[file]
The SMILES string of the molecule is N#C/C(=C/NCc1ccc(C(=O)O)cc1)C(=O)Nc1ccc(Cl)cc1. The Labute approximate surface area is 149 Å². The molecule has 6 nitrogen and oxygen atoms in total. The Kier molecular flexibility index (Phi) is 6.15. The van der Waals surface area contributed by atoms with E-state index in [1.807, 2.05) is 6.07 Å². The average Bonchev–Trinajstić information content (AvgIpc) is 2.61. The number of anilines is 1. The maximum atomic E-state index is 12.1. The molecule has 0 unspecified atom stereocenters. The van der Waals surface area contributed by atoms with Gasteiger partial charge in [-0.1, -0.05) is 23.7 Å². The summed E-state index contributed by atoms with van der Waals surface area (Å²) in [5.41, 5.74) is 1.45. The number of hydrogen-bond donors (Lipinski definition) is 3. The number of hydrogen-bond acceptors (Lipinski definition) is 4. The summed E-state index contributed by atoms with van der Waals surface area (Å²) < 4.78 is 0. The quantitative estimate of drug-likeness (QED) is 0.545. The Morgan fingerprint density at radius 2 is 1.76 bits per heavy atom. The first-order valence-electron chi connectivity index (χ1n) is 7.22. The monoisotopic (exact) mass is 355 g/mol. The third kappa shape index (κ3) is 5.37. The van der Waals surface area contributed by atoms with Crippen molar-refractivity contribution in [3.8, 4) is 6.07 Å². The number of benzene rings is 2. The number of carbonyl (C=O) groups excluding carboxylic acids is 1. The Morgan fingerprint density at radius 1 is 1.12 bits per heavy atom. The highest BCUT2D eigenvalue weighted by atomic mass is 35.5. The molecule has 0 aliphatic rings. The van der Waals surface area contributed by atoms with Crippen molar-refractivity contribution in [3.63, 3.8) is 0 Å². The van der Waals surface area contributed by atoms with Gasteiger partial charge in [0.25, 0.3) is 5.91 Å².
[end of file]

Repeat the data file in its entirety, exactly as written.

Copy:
The SMILES string of the molecule is N#C/C(=C/NCc1ccc(C(=O)O)cc1)C(=O)Nc1ccc(Cl)cc1. The Labute approximate surface area is 149 Å². The molecule has 6 nitrogen and oxygen atoms in total. The Kier molecular flexibility index (Phi) is 6.15. The van der Waals surface area contributed by atoms with E-state index in [1.807, 2.05) is 6.07 Å². The average Bonchev–Trinajstić information content (AvgIpc) is 2.61. The number of anilines is 1. The maximum atomic E-state index is 12.1. The molecule has 0 unspecified atom stereocenters. The van der Waals surface area contributed by atoms with Gasteiger partial charge in [-0.1, -0.05) is 23.7 Å². The summed E-state index contributed by atoms with van der Waals surface area (Å²) in [5.41, 5.74) is 1.45. The number of hydrogen-bond donors (Lipinski definition) is 3. The number of hydrogen-bond acceptors (Lipinski definition) is 4. The summed E-state index contributed by atoms with van der Waals surface area (Å²) < 4.78 is 0. The quantitative estimate of drug-likeness (QED) is 0.545. The Morgan fingerprint density at radius 2 is 1.76 bits per heavy atom. The first-order valence-electron chi connectivity index (χ1n) is 7.22. The monoisotopic (exact) mass is 355 g/mol. The third kappa shape index (κ3) is 5.37. The van der Waals surface area contributed by atoms with Crippen molar-refractivity contribution in [3.8, 4) is 6.07 Å². The number of benzene rings is 2. The number of carbonyl (C=O) groups excluding carboxylic acids is 1. The Morgan fingerprint density at radius 1 is 1.12 bits per heavy atom. The highest BCUT2D eigenvalue weighted by atomic mass is 35.5. The molecule has 0 aliphatic rings. The van der Waals surface area contributed by atoms with Crippen molar-refractivity contribution in [3.63, 3.8) is 0 Å². The van der Waals surface area contributed by atoms with Gasteiger partial charge in [0.25, 0.3) is 5.91 Å².